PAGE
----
Opinion: we rely on the food pyramid to tell us what food to eat and how often, yet such dietary guidelines are not quite as straightforward as they appear
When it comes to nutrition, we rely on dietary guidelines provided often in a form of a pyramid. The current food pyramid in Ireland was published in December 2016. When such a pyramid is projected on a piece of paper (or a screen) it looks like a triangle with several shelves. The lower the shelf a food occupies, the healthier this food is and therefore the more often it must be consumed. Therefore, we can get a general guideline on what to eat and how often by looking at the pyramid. This is widely available and is also taught in all secondary schools around the country.
Alas it is wrong! And this is why…
The concept of food pyramids stemmed from the pioneering Seven Countries Study that was inspired by Ancel Keys in the 1950s and was carried out in the 1960s, 1970s and 1980s. Keys' research collaborators around the world screened the diet, the levels of serum cholesterol and the incidents of heart disease in different populations around the world. They found a clear linear relationship between serum cholesterol and heart disease in countries like US, Finland and Netherlands. The higher the cholesterol in the blood, the more fatal heart incidents were observed.
However, no such correlation was found in countries like Greece, Italy and Japan, i.e. blood cholesterol did not have an impact on heart-related deaths. There observations were used in order to design the Mediterranean Diet Pyramid by combing all the dietary habits in these countries. The message of this pyramid is that this diet has a cardioprotective effect and cholesterol does not cause heart diseases. Here's the current version of the Mediterranean diet pyramid
Comparing the two pyramids, we can observe that:
(1) in the Food Pyramid, both fats and oils and meat and fish are grouped together. From a food chemistry and nutritional point of view, these are major scientific mistakes.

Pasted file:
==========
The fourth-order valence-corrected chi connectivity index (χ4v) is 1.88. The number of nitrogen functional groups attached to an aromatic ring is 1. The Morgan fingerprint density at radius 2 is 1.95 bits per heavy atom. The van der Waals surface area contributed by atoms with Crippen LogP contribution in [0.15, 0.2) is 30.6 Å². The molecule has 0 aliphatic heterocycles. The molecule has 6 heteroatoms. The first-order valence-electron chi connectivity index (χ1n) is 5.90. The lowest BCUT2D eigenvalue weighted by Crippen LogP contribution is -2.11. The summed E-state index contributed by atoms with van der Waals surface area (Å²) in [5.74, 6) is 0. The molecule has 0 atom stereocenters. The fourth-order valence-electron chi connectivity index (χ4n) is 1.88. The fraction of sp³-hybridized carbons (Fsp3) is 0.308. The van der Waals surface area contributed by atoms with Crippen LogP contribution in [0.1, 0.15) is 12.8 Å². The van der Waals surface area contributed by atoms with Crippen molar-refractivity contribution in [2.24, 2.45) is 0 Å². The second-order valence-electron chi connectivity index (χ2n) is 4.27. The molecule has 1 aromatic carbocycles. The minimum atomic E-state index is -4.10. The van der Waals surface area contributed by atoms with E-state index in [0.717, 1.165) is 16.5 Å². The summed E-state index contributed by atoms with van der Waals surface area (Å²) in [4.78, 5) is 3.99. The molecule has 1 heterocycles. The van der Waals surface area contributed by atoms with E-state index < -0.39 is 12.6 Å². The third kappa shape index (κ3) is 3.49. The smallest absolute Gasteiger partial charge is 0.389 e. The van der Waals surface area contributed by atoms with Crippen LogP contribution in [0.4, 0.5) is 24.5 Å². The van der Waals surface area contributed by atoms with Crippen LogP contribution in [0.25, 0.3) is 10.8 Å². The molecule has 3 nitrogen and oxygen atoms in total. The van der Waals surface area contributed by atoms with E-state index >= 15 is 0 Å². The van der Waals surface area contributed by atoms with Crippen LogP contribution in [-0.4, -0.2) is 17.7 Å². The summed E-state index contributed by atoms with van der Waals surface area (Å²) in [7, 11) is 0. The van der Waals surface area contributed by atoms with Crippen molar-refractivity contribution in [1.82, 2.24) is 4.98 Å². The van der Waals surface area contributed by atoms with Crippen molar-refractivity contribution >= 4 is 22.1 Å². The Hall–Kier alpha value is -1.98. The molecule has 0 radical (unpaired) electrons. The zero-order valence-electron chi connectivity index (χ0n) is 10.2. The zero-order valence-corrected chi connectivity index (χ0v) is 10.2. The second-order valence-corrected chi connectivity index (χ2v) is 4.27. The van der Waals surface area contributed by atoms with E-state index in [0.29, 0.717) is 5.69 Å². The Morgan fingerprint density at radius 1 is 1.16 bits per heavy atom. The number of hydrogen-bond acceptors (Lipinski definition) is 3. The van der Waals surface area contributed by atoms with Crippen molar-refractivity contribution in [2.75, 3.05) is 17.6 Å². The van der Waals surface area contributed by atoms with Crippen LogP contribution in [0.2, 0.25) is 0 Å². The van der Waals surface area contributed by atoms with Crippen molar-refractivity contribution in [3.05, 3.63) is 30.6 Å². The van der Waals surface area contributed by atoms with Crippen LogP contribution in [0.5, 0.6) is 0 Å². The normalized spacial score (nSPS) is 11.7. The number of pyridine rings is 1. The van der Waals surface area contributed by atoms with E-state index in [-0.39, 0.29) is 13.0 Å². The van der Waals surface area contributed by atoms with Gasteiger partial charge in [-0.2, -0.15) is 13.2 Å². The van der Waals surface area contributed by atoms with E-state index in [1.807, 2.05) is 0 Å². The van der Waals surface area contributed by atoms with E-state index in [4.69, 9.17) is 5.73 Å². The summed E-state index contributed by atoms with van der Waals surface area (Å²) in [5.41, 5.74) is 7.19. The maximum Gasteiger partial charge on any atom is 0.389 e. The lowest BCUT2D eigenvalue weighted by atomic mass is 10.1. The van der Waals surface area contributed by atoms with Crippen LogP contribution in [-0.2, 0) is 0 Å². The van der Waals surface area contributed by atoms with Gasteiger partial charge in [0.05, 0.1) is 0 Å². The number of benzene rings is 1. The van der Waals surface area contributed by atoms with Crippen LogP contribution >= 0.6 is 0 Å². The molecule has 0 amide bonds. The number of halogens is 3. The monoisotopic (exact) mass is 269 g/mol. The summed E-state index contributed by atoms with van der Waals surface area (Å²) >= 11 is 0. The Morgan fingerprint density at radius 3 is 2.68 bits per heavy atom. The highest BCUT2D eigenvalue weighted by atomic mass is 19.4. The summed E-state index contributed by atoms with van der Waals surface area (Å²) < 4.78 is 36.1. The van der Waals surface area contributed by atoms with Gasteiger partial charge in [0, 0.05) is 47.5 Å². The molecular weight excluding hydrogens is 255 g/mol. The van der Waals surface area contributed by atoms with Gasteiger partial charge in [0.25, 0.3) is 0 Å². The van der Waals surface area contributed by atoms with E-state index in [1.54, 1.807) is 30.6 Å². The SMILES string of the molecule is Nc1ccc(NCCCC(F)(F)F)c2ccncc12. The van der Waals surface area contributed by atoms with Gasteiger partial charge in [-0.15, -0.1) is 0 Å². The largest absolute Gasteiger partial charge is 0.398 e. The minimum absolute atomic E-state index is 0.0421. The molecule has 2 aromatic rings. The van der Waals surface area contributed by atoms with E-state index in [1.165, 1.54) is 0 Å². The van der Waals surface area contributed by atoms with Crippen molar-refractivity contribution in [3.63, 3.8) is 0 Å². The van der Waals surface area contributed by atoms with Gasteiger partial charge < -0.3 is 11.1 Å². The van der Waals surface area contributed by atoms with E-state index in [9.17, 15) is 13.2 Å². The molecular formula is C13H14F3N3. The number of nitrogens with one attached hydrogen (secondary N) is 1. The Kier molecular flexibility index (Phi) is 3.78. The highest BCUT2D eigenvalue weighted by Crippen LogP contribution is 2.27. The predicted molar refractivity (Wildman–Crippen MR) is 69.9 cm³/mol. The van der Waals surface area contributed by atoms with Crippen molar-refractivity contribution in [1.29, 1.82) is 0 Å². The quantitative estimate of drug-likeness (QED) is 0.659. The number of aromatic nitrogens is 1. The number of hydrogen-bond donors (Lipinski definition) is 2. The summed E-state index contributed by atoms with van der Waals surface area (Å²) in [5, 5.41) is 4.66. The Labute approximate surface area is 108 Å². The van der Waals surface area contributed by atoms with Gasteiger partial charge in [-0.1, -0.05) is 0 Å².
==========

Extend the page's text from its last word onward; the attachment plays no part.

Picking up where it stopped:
(2) the cardioprotective properties of fats differ dramatically between processed fats (e.g. crisps) and natural fats (e.g. nuts, dried fruits, olive oil). The information that passes to the public is that all fats are the same, but this is not the case. We should communicate that some fats actually have strong cardioprotective properties (i.e. all polar lipids in wine, fish, vegetable oils, olives etc).
(3) meat and fish have distinctive nutritional values in terms of cardioprotection so it is a major oversight to group these foods. Fish (any fish) has strong anti-inflammatory properties and this is why fish have their own shelf in the Mediterranean Diet Pyramid.
We suggest that the Irish Food Pyramid should be edited as soon as possible to convey the correct dietary message to the public
In our research, we study the impact of these foods on biomarkers related to the onset of Cardiovascular Diseases (CVDs) by comparing how lipids of different foods (of animal, marine or plant origin) affect human platelets aggregation and the formation of thrombus in our arteries. We have found that olives, olive oil, marine food (i.e. salmon, sea bass, trout etc), red wine and fermented dairy products such as kefir, yoghurts and cheese have strong cardioprotective bioactivities.
Taking into account this data and the Mediterranean Diet Pyramid, we would suggest that the Irish Food Pyramid should be edited as soon as possible to convey the correct dietary message to the public. This would include
(1) do not group fish, meat and poultry together and move fish to a lower shelf of the pyramid,
(2) nuts and olive oil should be moved to the same group as fruits and vegetables
(3) the moderate amount of one to two glasses of red wine per day could be encouraged in line with the Mediterranean Diet Pyramid (see glass of red wine on the left of that pyramid).
While these two trends should cause immediate concern, they should also push us to publish better dietary guidelines for the public
On top of these recommendations, the inclusion of some encouragement or recommendation of physical activity and sharing meals with others (see bottom layer of the Mediterranean Diet Pyramid) should be considered. The latest Childfood Obesity Surveillance Initiative (COSI) report shows that around one in five children today in Ireland are overweight or obese. Also, the number one killer disease in Ireland today is CVDs, killing about 10,000 per annum.
While these two trends should cause immediate concern, they should also push us to publish better dietary guidelines for the public. In this way, we can make sure that we put science in the service of the public (and not only to promote our careers) for the true benefit of our children, students and society.
The views expressed here are those of the author and do not represent or reflect the views of RTÉ